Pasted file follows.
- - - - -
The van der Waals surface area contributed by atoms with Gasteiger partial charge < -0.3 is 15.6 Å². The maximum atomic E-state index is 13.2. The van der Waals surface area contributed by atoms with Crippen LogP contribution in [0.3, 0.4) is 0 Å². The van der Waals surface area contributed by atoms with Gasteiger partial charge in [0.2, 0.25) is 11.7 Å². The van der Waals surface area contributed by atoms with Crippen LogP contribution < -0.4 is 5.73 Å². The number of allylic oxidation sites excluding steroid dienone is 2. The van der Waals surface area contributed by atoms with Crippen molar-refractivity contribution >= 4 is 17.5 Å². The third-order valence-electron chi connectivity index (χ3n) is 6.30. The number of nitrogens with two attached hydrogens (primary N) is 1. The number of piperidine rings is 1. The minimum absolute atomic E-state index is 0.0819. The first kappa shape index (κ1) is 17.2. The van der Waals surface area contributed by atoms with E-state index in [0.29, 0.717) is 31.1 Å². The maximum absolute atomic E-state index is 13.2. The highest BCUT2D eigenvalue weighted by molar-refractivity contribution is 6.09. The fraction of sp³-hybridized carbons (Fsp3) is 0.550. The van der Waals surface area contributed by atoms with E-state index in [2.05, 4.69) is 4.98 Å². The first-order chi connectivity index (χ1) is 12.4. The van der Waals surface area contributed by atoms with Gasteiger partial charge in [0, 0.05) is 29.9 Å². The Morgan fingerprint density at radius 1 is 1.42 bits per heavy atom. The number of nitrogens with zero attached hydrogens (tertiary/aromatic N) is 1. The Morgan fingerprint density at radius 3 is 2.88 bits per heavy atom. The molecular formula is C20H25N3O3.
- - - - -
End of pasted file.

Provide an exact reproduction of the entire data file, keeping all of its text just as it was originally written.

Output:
The van der Waals surface area contributed by atoms with Gasteiger partial charge < -0.3 is 15.6 Å². The maximum atomic E-state index is 13.2. The van der Waals surface area contributed by atoms with Crippen LogP contribution in [0.3, 0.4) is 0 Å². The van der Waals surface area contributed by atoms with Gasteiger partial charge in [0.2, 0.25) is 11.7 Å². The van der Waals surface area contributed by atoms with Crippen LogP contribution < -0.4 is 5.73 Å². The number of allylic oxidation sites excluding steroid dienone is 2. The van der Waals surface area contributed by atoms with Crippen molar-refractivity contribution >= 4 is 17.5 Å². The third-order valence-electron chi connectivity index (χ3n) is 6.30. The number of nitrogens with two attached hydrogens (primary N) is 1. The number of piperidine rings is 1. The minimum absolute atomic E-state index is 0.0819. The first kappa shape index (κ1) is 17.2. The van der Waals surface area contributed by atoms with E-state index in [0.29, 0.717) is 31.1 Å². The maximum absolute atomic E-state index is 13.2. The highest BCUT2D eigenvalue weighted by molar-refractivity contribution is 6.09. The fraction of sp³-hybridized carbons (Fsp3) is 0.550. The van der Waals surface area contributed by atoms with E-state index in [2.05, 4.69) is 4.98 Å². The first-order chi connectivity index (χ1) is 12.4. The van der Waals surface area contributed by atoms with Gasteiger partial charge in [0, 0.05) is 29.9 Å². The Morgan fingerprint density at radius 1 is 1.42 bits per heavy atom. The number of nitrogens with zero attached hydrogens (tertiary/aromatic N) is 1. The Morgan fingerprint density at radius 3 is 2.88 bits per heavy atom. The molecular formula is C20H25N3O3.